One weekend ago, The String Cheese Incident hit the Brooklyn Bowl in Las Vegas, NV, hosting a trio of Sin City Incidents for eager fans. Among the many, many highlights from the run came in the first set of night two, when the band broke out into their rendition of “Midnight Moonlight.” The classic Peter Rowan song came to life in the cheesy enthusiasm of the Brooklyn Bowl crowd, and, thanks to SCI, we now have pro-shot footage to share.Watch “Midnight Moonlight” from Las Vegas below:Setlist: The String Cheese Incident at Brooklyn Bowl, Las Vegas, NV – 3/19/16Set One: Sweet Spot, Rhum N’ Zouc, Eye Know Why, Midnight Moonlight, Smile, Turn This Around > In a Cold Sweat > Turn This AroundSet Two: Desert Dawn, Bumpin’ Reel, I Wish > Piece of Mine, Until the Music’s Over, Miss Brown’s Teahouse > I’m Your Boogie Man > Miss Brown’s Teahouse > Colorado Bluebird SkyEncore: Shaking the Tree[Cover photo via Erik Kabik]
Over the weekend, the legendary Chicago blues guitarist Otis Rush passed away at the age of 84. Rush pioneered West Side Chicago blues, with Rolling Stone ranking him number 53 on their countdown of 100 Greatest Guitarists. Known for his dramatic bent notes and patient builds, Rush came to prominence in the 1950s and 1960s alongside other greats like Magic Sam and Buddy Guy—in fact, Buddy Guy credits Rush with giving him his start. Otis Rush was one of the most influential guitarists in history, with artists like Eric Clapton, Jimmy Page, Peter Green, Stevie Ray Vaughn, Michael Bloomfield, and many others citing him as an inspiration.Born in Mississippi in 1935, Otis Rush moved to Chicago at the tail end of the 1940s. Though he had played guitar from the age of eight, after seeing a Muddy Waters concert, Rush decided to pursue music full time, eventually releasing his debut single, the Willie Dixon-penned “I Can’t Quit You Baby”, on Cobra. The song became a hit and was later revived by Led Zeppelin, with the British rock act covering the tune on their 1969 debut album.Otis Rush – “I Can’t Quit You Baby”[Video: Eirek Sandnes]Over the years, Otis Rush continued to build up his catalog, releasing a number of classic tunes such as “My Love Will Never Die”, “All Your Love (I Miss Loving)”, and “Double Trouble” (which Stevie Ray Vaughn used as inspiration for the name of his band). However, Rush was perpetually followed by label issues. His initial label, Cobra, went bankrupt, and Rush jumped around to different labels, releasing singles here and there. The guitarist didn’t release a full album until 1969, and other finished albums took years to be actually released.Otis Rush w/ Eric Clapton – “Double Trouble”[Video: montreuxlive]Rush was a successful touring and recording artist throughout the ’60s and ’70s. In 1994, after not releasing an album in 16 years, Otis Rush released Ain’t Enough Comin’ In, effectively bringing him back into the national spotlight. As a follow-up, his final album, Any Place I’m Goin‘, won him a Grammy for Best Traditional Blues Album in 1996. Though Any Place I’m Goin’ is considered his last full album, in the decade since its release, Rush continued to serve as a highly sought-after collaborator and regular road dog. Otis Rush suffered a stroke in 2003, which forced him off the road for good until his death earlier this week.Rest in power, Otis Rush. You will be missed and never forgotten.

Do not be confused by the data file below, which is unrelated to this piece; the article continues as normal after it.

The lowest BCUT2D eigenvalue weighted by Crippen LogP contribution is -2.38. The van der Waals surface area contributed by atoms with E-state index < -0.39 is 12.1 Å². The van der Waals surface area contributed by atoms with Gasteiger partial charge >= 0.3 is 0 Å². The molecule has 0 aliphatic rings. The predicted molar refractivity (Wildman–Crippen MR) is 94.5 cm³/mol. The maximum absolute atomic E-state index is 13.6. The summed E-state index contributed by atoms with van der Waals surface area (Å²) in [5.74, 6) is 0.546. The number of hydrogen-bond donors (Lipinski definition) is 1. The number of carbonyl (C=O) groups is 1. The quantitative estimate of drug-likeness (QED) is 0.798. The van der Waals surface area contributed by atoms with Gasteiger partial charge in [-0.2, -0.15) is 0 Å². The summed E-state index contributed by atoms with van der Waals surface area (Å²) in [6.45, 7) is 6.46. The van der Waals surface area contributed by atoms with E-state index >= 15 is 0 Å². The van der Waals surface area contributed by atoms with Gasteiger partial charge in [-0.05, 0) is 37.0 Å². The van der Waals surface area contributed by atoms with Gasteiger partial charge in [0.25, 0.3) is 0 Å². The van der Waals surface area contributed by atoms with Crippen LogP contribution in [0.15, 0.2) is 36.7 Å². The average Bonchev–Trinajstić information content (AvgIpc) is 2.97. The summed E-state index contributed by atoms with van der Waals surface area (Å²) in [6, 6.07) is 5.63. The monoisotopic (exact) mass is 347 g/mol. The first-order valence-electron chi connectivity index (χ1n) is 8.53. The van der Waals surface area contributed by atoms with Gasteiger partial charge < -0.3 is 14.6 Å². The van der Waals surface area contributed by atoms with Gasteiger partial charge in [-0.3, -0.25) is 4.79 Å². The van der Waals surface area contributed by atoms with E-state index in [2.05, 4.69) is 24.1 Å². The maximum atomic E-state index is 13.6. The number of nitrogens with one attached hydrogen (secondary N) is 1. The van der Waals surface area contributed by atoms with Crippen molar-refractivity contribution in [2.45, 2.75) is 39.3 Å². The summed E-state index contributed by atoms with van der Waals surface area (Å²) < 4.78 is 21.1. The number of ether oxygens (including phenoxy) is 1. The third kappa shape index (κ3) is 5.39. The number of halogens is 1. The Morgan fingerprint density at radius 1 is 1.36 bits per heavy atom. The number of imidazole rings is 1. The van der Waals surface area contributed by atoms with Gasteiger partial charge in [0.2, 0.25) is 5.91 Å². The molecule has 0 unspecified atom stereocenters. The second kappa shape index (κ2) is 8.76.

Want to start a new agribusiness? Need help perfecting your agritourism operation? Come to the 2011 Agribusiness Workshop June 14 to learn the tricks of the trade. The workshop will be at the University of Georgia Athens campus Chicopee Building. Registration begins at 8:30 a.m. Sessions start at 9 a.m. and end at 4:30 p.m. The conference’s focus this year is to help agribusinesses tap into the procurement pipeline. Participants will leave with game plans, ideas, business leads, contracts and resources to increase profitability.The workshop provides networking opportunities among successful business owners, private-sector entities and financial institutions, and will include presentations from chefs, restaurateurs and farmers with successful agritourism businesses. UGA experts, as well as representatives from other state and local institutions, will talk about marketing, business plans, financial forecasting, trends, business models, loans, grants and more. Registration is $65 per person and includes a buffet lunch, breaks, informational materials, parking and contact lists of all participants and exhibitors. Register online at www.georgiamicrobiz.com or call Julia Menefield at 706-208-0048. The event is hosted and sponsored by the East Athens Development Corporation, the UGA Small Business Development Center – Office of Minority Development, the UGA Center for Agribusiness and Economic Development, the Georgia Department of Economic Development’s Tourism Product Development Office and the Georgia Micro Enterprise Network.